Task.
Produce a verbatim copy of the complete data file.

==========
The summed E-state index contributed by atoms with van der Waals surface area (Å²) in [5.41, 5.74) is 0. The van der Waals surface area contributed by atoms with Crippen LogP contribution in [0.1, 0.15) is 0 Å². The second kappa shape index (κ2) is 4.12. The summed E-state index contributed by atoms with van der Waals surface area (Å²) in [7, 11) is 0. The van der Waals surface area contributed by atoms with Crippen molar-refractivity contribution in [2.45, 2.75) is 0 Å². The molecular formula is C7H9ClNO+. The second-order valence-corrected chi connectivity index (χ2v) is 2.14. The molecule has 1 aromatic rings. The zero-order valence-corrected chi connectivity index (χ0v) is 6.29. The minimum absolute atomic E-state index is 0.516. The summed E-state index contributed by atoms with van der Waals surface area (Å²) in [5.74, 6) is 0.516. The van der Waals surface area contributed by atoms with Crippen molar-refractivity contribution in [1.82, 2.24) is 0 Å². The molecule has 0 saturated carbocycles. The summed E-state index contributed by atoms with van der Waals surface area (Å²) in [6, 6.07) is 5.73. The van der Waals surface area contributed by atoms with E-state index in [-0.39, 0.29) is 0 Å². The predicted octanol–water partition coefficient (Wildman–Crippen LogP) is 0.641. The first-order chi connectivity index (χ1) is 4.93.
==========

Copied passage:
The summed E-state index contributed by atoms with van der Waals surface area (Å²) in [5.41, 5.74) is 0. The van der Waals surface area contributed by atoms with Crippen LogP contribution in [0.1, 0.15) is 0 Å². The second kappa shape index (κ2) is 4.12. The summed E-state index contributed by atoms with van der Waals surface area (Å²) in [7, 11) is 0. The van der Waals surface area contributed by atoms with Crippen molar-refractivity contribution in [2.45, 2.75) is 0 Å². The molecular formula is C7H9ClNO+. The second-order valence-corrected chi connectivity index (χ2v) is 2.14. The molecule has 1 aromatic rings. The zero-order valence-corrected chi connectivity index (χ0v) is 6.29. The minimum absolute atomic E-state index is 0.516. The summed E-state index contributed by atoms with van der Waals surface area (Å²) in [5.74, 6) is 0.516. The van der Waals surface area contributed by atoms with Crippen molar-refractivity contribution in [1.82, 2.24) is 0 Å². The molecule has 0 saturated carbocycles. The summed E-state index contributed by atoms with van der Waals surface area (Å²) in [6, 6.07) is 5.73. The van der Waals surface area contributed by atoms with E-state index in [-0.39, 0.29) is 0 Å². The predicted octanol–water partition coefficient (Wildman–Crippen LogP) is 0.641. The first-order chi connectivity index (χ1) is 4.93.